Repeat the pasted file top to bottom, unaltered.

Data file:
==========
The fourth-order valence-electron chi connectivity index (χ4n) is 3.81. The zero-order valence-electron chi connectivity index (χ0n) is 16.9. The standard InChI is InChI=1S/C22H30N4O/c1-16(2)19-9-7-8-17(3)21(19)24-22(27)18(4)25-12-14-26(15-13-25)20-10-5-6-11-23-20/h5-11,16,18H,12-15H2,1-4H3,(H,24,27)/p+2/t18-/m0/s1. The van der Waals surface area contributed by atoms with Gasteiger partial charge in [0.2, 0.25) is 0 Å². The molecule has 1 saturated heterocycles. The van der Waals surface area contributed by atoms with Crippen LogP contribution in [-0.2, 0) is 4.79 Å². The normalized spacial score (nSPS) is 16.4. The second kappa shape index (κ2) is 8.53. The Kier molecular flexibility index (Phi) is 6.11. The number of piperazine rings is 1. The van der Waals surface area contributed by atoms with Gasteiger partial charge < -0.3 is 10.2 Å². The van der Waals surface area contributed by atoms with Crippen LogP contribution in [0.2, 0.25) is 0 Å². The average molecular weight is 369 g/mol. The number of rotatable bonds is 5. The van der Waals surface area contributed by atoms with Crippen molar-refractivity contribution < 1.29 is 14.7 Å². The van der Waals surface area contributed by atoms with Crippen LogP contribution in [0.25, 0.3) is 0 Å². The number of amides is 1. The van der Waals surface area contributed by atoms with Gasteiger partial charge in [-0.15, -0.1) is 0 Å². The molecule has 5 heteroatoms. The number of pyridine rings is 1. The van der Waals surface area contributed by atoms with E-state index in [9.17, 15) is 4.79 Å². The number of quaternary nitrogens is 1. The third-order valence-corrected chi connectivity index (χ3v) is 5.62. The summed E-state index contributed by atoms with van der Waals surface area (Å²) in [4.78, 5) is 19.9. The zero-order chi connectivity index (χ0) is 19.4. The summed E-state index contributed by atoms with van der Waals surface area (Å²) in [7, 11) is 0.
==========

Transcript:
The fourth-order valence-electron chi connectivity index (χ4n) is 3.81. The zero-order valence-electron chi connectivity index (χ0n) is 16.9. The standard InChI is InChI=1S/C22H30N4O/c1-16(2)19-9-7-8-17(3)21(19)24-22(27)18(4)25-12-14-26(15-13-25)20-10-5-6-11-23-20/h5-11,16,18H,12-15H2,1-4H3,(H,24,27)/p+2/t18-/m0/s1. The van der Waals surface area contributed by atoms with Gasteiger partial charge in [0.2, 0.25) is 0 Å². The molecule has 1 saturated heterocycles. The van der Waals surface area contributed by atoms with Crippen LogP contribution in [-0.2, 0) is 4.79 Å². The normalized spacial score (nSPS) is 16.4. The second kappa shape index (κ2) is 8.53. The Kier molecular flexibility index (Phi) is 6.11. The number of piperazine rings is 1. The van der Waals surface area contributed by atoms with Gasteiger partial charge < -0.3 is 10.2 Å². The van der Waals surface area contributed by atoms with Crippen LogP contribution in [0.2, 0.25) is 0 Å². The average molecular weight is 369 g/mol. The number of rotatable bonds is 5. The van der Waals surface area contributed by atoms with Crippen molar-refractivity contribution < 1.29 is 14.7 Å². The van der Waals surface area contributed by atoms with Crippen LogP contribution in [0.25, 0.3) is 0 Å². The number of amides is 1. The van der Waals surface area contributed by atoms with Gasteiger partial charge in [-0.15, -0.1) is 0 Å². The molecule has 5 heteroatoms. The number of pyridine rings is 1. The van der Waals surface area contributed by atoms with E-state index in [9.17, 15) is 4.79 Å². The number of quaternary nitrogens is 1. The third-order valence-corrected chi connectivity index (χ3v) is 5.62. The summed E-state index contributed by atoms with van der Waals surface area (Å²) in [4.78, 5) is 19.9. The zero-order chi connectivity index (χ0) is 19.4. The summed E-state index contributed by atoms with van der Waals surface area (Å²) in [7, 11) is 0.